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Thursday, October 30, 2014         

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Beach to be rebuilt with recovered sand

The $2.5 million project would haul thousands of cubic yards from offshore deposits

By Gary T. Kubota

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The most popular beach in Hawaii is due for a partial makeover.

State officials plan to restore a portion of Waikiki Beach by taking sand from nearby shoals.

The estimated $2.5 million project would widen the 1,700-foot-long beach by about 37 feet between the Royal Hawaiian Hotel concrete groin and the Kuhio Beach crib wall.

Officials also plan to remove two deteriorating concrete groins at the east end.

The state Office of Conservation and Coastal Lands has completed its environmental assessment and plans to apply for government permits.

The project, scheduled to start in January or February, would widen the beach to its 1985 width.

Coastal lands administrator Samuel J. Lemmo said recycling the sand is cheaper and kinder to the environment than bringing in new sand.

"It's a more sustainable approach," Lemmo said. "Hopefully, this project will facilitate future projects."

Save Our Surf spokesman George Downing said he supports the method of replenishment because it is taking sand from areas that have become shallow and changed the surf in some places.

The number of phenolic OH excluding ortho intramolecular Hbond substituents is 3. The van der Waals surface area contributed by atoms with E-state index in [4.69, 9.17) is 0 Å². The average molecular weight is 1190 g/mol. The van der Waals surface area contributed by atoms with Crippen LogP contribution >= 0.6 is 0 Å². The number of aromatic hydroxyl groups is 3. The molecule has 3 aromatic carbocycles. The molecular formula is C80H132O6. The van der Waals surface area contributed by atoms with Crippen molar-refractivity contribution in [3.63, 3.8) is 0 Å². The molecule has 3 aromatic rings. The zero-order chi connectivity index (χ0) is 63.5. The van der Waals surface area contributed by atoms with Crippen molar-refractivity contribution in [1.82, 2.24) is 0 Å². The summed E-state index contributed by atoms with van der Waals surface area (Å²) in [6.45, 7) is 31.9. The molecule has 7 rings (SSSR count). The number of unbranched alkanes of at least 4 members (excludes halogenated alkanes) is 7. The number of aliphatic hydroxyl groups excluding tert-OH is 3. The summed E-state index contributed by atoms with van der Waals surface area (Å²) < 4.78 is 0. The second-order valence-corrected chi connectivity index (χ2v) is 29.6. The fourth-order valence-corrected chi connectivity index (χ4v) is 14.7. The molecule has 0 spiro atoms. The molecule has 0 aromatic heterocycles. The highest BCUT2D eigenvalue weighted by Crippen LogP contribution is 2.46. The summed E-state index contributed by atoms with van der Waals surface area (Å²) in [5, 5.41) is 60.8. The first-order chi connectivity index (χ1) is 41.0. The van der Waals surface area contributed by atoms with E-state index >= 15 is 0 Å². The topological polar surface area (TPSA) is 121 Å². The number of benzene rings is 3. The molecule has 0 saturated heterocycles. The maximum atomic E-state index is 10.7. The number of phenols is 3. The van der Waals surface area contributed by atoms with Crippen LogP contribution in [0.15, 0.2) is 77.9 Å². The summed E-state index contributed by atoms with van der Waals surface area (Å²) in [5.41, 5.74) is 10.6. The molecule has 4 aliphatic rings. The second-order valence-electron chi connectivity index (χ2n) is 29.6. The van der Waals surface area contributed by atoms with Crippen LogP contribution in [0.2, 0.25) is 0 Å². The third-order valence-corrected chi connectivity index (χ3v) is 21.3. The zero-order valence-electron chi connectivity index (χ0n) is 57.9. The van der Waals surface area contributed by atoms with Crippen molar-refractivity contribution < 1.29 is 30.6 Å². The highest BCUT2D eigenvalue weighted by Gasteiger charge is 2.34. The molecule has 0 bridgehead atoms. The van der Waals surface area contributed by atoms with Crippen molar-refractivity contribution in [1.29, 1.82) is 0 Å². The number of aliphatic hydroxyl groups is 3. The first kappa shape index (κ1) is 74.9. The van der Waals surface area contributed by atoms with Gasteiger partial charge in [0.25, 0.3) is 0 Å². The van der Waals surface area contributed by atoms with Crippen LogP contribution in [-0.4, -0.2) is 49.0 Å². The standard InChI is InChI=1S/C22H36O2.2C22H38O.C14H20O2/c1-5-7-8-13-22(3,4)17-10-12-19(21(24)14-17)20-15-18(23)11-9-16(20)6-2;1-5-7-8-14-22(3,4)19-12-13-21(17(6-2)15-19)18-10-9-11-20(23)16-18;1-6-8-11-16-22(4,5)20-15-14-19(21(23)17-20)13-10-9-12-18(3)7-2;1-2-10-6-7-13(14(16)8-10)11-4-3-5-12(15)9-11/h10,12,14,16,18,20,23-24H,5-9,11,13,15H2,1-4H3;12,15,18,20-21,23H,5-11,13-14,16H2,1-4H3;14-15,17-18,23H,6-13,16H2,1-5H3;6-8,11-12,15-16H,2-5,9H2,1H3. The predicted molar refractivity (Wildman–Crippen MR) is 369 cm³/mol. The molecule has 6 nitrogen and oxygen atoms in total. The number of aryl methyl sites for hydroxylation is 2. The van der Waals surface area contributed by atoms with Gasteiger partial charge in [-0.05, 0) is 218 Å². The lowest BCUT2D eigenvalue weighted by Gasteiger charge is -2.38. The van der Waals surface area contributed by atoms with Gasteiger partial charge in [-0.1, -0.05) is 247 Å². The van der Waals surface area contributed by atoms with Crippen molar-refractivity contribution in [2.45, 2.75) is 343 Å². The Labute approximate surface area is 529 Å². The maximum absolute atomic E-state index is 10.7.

In the past, Downing has opposed importing sand and continuing to add to sediment in offshore areas, burying reef life and changing the nature of surfing areas.

One of the areas where the sand removal is planned is between surfing areas known as Queen's and Canoes, Downing said.

He said the removal will help to restore a channel that has been covered with sand from the beaches.

In the past, sand has been imported from other areas to replenish the eroding beach and contributed to additional sediment in offshore areas.

State officials plan to periodically perform regular beach maintenance by using nearshore sand.

The $2.5 million for the project includes $1.5 million from the state and $500,000 from Kyo-ya Hawaii, owner of several nearby hotels.

Lemmo said his office is seeking funds for the remaining $500,000.

The project plans to recover up to 24,000 cubic yards of sand from deposits located 1,500 to 3,000 feet offshore at a depth of 10 to 20 feet.

The sand would be pumped to a dewatering site in an enclosed basin within the eastern Kuhio Beach crib walls and then spread to the rest of the beach.

Officials also want to conduct a sand replenishment of 12,000 cubic yards in 10 years, restoring the beach to the 1985 shoreline.

The project is larger than a prior recycling effort in 2006-07, when state officials recovered 10,000 cubic yards of sand from the sea and pumped it onto the shore within the Kuhio Beach crib walls.






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